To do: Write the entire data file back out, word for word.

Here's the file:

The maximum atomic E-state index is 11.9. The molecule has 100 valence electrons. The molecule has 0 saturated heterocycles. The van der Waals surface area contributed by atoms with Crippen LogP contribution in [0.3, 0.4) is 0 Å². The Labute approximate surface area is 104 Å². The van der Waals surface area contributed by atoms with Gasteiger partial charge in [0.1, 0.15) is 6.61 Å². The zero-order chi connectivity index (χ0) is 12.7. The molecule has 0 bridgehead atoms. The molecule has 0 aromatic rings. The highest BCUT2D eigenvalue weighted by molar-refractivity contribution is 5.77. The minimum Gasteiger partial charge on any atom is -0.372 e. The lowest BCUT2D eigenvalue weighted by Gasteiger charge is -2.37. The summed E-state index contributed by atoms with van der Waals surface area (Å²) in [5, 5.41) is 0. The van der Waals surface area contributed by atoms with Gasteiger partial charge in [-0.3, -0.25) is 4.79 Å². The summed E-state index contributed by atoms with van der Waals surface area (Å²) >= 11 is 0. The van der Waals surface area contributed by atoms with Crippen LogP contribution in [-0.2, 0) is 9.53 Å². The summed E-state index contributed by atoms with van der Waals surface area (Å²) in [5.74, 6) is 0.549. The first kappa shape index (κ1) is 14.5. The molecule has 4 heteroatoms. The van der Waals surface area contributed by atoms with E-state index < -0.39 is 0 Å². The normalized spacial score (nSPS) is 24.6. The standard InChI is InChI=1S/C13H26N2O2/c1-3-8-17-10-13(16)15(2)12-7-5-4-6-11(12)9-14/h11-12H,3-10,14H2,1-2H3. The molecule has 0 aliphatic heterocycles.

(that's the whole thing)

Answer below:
The maximum atomic E-state index is 11.9. The molecule has 100 valence electrons. The molecule has 0 saturated heterocycles. The van der Waals surface area contributed by atoms with Crippen LogP contribution in [0.3, 0.4) is 0 Å². The Labute approximate surface area is 104 Å². The van der Waals surface area contributed by atoms with Gasteiger partial charge in [0.1, 0.15) is 6.61 Å². The zero-order chi connectivity index (χ0) is 12.7. The molecule has 0 bridgehead atoms. The molecule has 0 aromatic rings. The highest BCUT2D eigenvalue weighted by molar-refractivity contribution is 5.77. The minimum Gasteiger partial charge on any atom is -0.372 e. The lowest BCUT2D eigenvalue weighted by Gasteiger charge is -2.37. The summed E-state index contributed by atoms with van der Waals surface area (Å²) in [5, 5.41) is 0. The van der Waals surface area contributed by atoms with Gasteiger partial charge in [-0.3, -0.25) is 4.79 Å². The summed E-state index contributed by atoms with van der Waals surface area (Å²) >= 11 is 0. The van der Waals surface area contributed by atoms with Crippen LogP contribution in [-0.2, 0) is 9.53 Å². The summed E-state index contributed by atoms with van der Waals surface area (Å²) in [5.74, 6) is 0.549. The first kappa shape index (κ1) is 14.5. The molecule has 4 heteroatoms. The van der Waals surface area contributed by atoms with E-state index < -0.39 is 0 Å². The normalized spacial score (nSPS) is 24.6. The standard InChI is InChI=1S/C13H26N2O2/c1-3-8-17-10-13(16)15(2)12-7-5-4-6-11(12)9-14/h11-12H,3-10,14H2,1-2H3. The molecule has 0 aliphatic heterocycles.